2008, PG-13, 98 min. Directed by David E. Talbert. Starring Ice Cube, Tracy Morgan, Katt Williams, Loretta Devine, Chi McBride, Michael Beach, Keith David, Regina Hall, Malinda Williams.
REVIEWED By Marc Savlov, Fri., Jan. 18, 2008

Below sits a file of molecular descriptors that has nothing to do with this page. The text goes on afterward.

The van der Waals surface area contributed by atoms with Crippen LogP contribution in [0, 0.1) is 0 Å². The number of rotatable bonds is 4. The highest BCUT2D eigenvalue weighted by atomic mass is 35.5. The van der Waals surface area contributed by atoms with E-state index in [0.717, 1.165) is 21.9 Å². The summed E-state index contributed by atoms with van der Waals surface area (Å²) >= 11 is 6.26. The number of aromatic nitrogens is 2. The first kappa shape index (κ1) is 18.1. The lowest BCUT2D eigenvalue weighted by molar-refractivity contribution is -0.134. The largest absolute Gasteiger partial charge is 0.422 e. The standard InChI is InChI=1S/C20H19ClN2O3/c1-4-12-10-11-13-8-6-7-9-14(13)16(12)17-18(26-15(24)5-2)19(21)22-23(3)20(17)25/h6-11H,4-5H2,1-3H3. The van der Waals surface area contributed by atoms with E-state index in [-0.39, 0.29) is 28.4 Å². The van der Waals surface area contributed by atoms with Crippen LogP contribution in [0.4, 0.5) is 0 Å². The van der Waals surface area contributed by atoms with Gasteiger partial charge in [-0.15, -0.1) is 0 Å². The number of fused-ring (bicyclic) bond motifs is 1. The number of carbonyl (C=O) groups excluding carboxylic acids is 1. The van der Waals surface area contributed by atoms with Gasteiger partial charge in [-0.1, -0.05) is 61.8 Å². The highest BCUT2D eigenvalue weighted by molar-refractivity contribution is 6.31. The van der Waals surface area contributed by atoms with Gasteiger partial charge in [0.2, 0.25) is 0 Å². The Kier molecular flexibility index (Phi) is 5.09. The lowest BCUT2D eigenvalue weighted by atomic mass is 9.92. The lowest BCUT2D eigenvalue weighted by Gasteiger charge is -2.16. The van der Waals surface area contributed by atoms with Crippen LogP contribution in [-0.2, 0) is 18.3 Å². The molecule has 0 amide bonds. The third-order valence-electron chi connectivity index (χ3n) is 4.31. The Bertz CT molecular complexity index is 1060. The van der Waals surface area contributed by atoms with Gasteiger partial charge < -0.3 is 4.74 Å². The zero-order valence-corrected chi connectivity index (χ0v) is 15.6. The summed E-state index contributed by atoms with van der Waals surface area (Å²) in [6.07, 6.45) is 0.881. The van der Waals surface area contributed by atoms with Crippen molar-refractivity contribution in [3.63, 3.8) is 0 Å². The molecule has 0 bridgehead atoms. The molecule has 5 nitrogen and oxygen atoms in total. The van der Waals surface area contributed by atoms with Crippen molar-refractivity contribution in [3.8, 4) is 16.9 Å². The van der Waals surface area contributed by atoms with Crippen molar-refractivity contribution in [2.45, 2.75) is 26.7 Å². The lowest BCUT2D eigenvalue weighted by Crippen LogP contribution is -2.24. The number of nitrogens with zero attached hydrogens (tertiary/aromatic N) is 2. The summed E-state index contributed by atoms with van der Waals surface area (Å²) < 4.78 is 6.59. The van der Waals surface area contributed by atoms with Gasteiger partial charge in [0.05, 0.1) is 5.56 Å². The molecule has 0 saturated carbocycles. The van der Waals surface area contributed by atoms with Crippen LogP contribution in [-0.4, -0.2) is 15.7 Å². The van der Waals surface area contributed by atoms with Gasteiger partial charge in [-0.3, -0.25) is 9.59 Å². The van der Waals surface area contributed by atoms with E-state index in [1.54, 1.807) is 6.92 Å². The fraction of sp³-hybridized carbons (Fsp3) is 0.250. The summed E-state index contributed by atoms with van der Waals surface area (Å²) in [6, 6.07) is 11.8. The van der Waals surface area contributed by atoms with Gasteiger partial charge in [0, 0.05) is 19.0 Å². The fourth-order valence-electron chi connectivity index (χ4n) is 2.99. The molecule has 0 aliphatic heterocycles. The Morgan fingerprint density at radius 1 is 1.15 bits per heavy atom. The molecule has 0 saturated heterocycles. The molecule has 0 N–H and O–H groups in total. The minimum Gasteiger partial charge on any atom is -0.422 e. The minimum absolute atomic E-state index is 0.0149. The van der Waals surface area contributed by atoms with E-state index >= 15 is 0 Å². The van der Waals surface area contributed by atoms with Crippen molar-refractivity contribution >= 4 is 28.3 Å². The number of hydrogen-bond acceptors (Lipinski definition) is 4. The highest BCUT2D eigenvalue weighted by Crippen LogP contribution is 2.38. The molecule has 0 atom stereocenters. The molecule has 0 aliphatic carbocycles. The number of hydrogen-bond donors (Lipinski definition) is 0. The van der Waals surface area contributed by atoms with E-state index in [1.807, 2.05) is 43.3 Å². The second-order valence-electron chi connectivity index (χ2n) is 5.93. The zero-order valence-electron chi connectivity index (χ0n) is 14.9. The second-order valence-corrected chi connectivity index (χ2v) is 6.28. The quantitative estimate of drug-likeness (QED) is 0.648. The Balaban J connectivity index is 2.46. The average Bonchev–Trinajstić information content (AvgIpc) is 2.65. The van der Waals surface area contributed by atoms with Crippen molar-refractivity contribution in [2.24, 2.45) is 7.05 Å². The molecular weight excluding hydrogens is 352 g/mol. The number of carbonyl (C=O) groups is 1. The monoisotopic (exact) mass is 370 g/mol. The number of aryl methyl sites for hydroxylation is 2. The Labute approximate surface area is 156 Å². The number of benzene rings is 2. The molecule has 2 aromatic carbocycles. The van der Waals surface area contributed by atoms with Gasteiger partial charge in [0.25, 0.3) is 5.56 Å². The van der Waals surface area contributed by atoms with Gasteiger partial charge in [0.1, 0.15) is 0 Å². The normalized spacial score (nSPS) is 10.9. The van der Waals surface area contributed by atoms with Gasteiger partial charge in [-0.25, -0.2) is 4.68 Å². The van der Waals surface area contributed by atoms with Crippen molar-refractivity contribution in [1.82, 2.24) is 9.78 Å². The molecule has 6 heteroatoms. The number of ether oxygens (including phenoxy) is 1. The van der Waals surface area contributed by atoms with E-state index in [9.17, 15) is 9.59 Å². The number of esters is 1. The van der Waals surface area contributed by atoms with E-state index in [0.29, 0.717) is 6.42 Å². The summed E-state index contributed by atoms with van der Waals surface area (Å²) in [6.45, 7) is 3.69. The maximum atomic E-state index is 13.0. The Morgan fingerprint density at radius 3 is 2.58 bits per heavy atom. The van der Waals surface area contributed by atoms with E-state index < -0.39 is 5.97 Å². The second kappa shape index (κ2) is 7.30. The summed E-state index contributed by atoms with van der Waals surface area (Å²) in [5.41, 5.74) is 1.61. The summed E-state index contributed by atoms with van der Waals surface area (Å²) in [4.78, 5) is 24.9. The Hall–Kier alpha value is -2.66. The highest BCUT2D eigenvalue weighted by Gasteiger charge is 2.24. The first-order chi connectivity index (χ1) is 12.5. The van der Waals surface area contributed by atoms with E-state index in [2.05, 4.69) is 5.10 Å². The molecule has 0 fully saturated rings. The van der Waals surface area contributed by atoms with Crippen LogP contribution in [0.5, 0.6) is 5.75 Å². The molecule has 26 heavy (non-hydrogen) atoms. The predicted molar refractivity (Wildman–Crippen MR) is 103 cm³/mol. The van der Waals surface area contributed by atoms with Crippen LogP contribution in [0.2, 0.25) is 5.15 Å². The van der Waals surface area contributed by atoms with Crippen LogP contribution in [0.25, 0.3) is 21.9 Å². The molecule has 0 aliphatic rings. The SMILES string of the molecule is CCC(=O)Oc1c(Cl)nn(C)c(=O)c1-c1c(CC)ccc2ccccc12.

It's become increasingly difficult to recall that Ice Cube was once upon a time one of the most incendiary and trenchant voices in hip-hop. Indeed, if you'd told me in 1992 that this particular voice n the hood would end up crossing over into mainstream pop culture via a series of increasingly bland, intermittently funny, but ultimately annoyingly pointless "message comedies" while also defanging his detractors and, to a large degree, his street cred in the process, I'd have laughed in your face and beat you on the head with a vinyl copy of the Compton-based rapper's classic The Predator LP until you regained some measure of sanity. Obviously, in hindsight, the joke was on me. Since 1995, when the first volley in Cube's comedy career was fired (via F. Gary Gray's dopey but fun Friday), the onetime leader of Da Lench Mob has been steadily amassing a résumé of roles and producer credits for some less-than-stellar family comedies (I Got the Hook Up, Barbershop, Are We There Yet?). It's nearly as ludicrous and unforeseeable a career trajectory as if "Cop Killer"-era Ice T had caught a second wind as an actor playing a rough-justice copper in a television show called, I don't know, Law & Order. Nevertheless, Ice Cube is now Public Enemy Number Fun, although First Sunday (not to be confused with the first of the Friday franchise, or maybe it is) is only fun if you're in dire need of a modernist urban take on the strain of comedy Bud Abbott and Lou Costello used to practice, which, let's be honest, wasn't that funny to begin with. Cube plays Durell, an air-conditioning-repair whiz whose best pal, the criminally stupid LeeJohn (30 Rock's Morgan) convinces him to take part in a scheme to rob the local church in order to score the cash necessary to A) save LeeJohn from a bloodthirsty posse of Jamaican drug thugs and B) pay the lease on a salon so that Durell's ex (Hall) doesn't move from Baltimore (where First Sunday is set) to Atlanta with their son in tow. The robbery, needless to say, goes awry with robbers, preachers, and parishioners getting plenty of "values" dialogue but almost no laughs. Even Morgan, a reliably gagworthy actor with a genuine talent for finding the surreal in the mundane, comes up short. Tyler Perry has already been here and done that to such a degree that this particular cinematic field should now be plowed under and salted so that nothing might grow thereupon forevermore. Amen.